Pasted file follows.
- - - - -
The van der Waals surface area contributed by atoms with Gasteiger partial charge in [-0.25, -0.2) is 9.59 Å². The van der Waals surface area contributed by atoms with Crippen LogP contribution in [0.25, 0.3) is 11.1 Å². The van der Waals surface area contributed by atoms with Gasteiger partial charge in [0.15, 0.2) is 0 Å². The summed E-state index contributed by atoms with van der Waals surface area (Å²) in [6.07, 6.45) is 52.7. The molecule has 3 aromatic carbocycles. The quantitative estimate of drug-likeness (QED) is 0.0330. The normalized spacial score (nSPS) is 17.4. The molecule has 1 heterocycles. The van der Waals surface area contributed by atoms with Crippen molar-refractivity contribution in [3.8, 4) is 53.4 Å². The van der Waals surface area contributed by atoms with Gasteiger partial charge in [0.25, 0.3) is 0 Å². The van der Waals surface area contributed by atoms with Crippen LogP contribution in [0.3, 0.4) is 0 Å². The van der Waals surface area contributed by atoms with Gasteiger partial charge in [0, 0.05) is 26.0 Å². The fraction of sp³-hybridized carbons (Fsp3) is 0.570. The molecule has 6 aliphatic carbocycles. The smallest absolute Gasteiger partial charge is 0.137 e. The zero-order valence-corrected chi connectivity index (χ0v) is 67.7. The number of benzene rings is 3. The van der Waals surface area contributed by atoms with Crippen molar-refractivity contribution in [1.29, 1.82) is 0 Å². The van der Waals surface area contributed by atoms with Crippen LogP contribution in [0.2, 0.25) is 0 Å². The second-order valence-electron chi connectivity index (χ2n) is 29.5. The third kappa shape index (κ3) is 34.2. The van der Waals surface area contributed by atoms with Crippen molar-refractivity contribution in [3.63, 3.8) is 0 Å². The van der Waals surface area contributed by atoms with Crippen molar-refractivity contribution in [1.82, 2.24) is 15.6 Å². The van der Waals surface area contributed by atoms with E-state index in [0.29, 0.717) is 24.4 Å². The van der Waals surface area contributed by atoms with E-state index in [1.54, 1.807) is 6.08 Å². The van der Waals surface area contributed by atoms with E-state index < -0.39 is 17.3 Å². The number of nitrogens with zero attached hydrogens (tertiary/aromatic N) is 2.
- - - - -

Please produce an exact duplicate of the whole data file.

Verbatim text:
The van der Waals surface area contributed by atoms with Gasteiger partial charge in [-0.25, -0.2) is 9.59 Å². The van der Waals surface area contributed by atoms with Crippen LogP contribution in [0.25, 0.3) is 11.1 Å². The van der Waals surface area contributed by atoms with Gasteiger partial charge in [0.15, 0.2) is 0 Å². The summed E-state index contributed by atoms with van der Waals surface area (Å²) in [6.07, 6.45) is 52.7. The molecule has 3 aromatic carbocycles. The quantitative estimate of drug-likeness (QED) is 0.0330. The normalized spacial score (nSPS) is 17.4. The molecule has 1 heterocycles. The van der Waals surface area contributed by atoms with Crippen molar-refractivity contribution in [3.8, 4) is 53.4 Å². The van der Waals surface area contributed by atoms with Gasteiger partial charge in [0.25, 0.3) is 0 Å². The van der Waals surface area contributed by atoms with Crippen LogP contribution in [0.3, 0.4) is 0 Å². The van der Waals surface area contributed by atoms with Gasteiger partial charge in [0, 0.05) is 26.0 Å². The fraction of sp³-hybridized carbons (Fsp3) is 0.570. The molecule has 6 aliphatic carbocycles. The smallest absolute Gasteiger partial charge is 0.137 e. The zero-order valence-corrected chi connectivity index (χ0v) is 67.7. The number of benzene rings is 3. The van der Waals surface area contributed by atoms with Crippen molar-refractivity contribution in [1.29, 1.82) is 0 Å². The van der Waals surface area contributed by atoms with Crippen LogP contribution in [0.2, 0.25) is 0 Å². The second-order valence-electron chi connectivity index (χ2n) is 29.5. The third kappa shape index (κ3) is 34.2. The van der Waals surface area contributed by atoms with Crippen molar-refractivity contribution in [3.63, 3.8) is 0 Å². The van der Waals surface area contributed by atoms with Crippen molar-refractivity contribution in [1.82, 2.24) is 15.6 Å². The van der Waals surface area contributed by atoms with E-state index in [0.29, 0.717) is 24.4 Å². The van der Waals surface area contributed by atoms with E-state index in [1.54, 1.807) is 6.08 Å². The van der Waals surface area contributed by atoms with E-state index < -0.39 is 17.3 Å². The number of nitrogens with zero attached hydrogens (tertiary/aromatic N) is 2.